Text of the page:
So, “composition” describes placement of relative objects and elements in an image. Consequently, the composition is a key aspect of great photography. There is hardly a way to overemphasize the importance of composition. Any aspiring artist ought to give the composition of his work a lot of attention.

Composition Examples:


The camera sensor size affects many factors in your images and the functions of your camera body. It has a major impact on the quality of your image, how your lens functions, and how it performs in low light conditions. There are three basic size categories for sensors: Four Thirds, APS, and Full Film Format (full frame).  Smaller sensors are used in point and shoot cameras while the larger ones are found in DSLR cameras.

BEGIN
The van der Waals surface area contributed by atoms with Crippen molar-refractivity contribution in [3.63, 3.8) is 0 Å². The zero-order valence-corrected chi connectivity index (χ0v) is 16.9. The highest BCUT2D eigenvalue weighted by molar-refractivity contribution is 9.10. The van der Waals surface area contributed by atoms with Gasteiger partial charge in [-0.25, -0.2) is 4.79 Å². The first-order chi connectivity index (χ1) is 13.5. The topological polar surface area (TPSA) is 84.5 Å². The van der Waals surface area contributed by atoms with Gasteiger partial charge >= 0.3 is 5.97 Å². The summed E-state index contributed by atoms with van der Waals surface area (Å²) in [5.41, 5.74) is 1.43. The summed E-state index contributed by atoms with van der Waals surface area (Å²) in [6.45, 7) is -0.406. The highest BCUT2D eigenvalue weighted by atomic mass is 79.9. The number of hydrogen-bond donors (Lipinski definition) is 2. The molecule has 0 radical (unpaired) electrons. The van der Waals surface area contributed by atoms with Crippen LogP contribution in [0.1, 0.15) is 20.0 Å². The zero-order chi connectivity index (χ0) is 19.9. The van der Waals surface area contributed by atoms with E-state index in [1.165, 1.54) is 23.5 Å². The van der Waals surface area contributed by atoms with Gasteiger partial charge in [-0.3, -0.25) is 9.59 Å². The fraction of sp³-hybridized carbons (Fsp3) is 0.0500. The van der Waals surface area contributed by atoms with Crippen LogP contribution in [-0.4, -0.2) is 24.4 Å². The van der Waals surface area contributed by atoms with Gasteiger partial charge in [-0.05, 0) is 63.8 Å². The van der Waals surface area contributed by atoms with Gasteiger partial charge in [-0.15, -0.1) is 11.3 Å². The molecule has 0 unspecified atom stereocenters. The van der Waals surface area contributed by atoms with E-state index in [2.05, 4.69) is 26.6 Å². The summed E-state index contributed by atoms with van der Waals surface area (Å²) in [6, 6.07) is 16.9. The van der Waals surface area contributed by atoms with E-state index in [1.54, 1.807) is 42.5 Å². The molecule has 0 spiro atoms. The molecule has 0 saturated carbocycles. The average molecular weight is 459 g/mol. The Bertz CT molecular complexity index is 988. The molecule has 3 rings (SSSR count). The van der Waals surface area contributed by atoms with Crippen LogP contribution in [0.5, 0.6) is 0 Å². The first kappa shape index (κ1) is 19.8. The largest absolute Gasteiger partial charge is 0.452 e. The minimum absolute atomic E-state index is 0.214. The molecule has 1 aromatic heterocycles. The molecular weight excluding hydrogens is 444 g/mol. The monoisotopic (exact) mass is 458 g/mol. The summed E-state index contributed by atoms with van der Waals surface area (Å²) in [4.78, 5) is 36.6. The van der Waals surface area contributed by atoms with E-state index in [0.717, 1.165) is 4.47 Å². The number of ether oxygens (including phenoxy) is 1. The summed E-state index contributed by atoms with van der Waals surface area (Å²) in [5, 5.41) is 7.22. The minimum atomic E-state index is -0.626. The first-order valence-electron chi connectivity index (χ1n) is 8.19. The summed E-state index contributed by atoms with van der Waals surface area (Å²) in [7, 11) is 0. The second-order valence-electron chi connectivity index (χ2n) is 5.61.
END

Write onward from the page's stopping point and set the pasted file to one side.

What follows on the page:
Sony a7Sii Full Frame Mirrorless Camera:

AOV Image Sensor Diagram:


Metering is how your camera determines what the correct shutter speed and aperture should be, depending on the amount of light that goes into the camera and the sensitivity of the sensor.


This is what your camera uses to store images and video files from the camera. The faster the memory cards the better the performance for photo and video. We personally shoot with Lexar Memory cards because they are fast and dependable but there are also other great companies out there.

Lexar Memory Card:


In this video below we make recommendations for the best lenses for beginners. You can also visit our gear page on Adorama for our favorite selection of camera lenses and photography gear.


We really hope you enjoyed the Art of Visuals basics of photography. We hope to continue to educate and inspire you. If you are interested in learning more about photography and more advanced techniques then you should head on over to the Art of Visuals Academy where we teach you all the ins and outs of photography.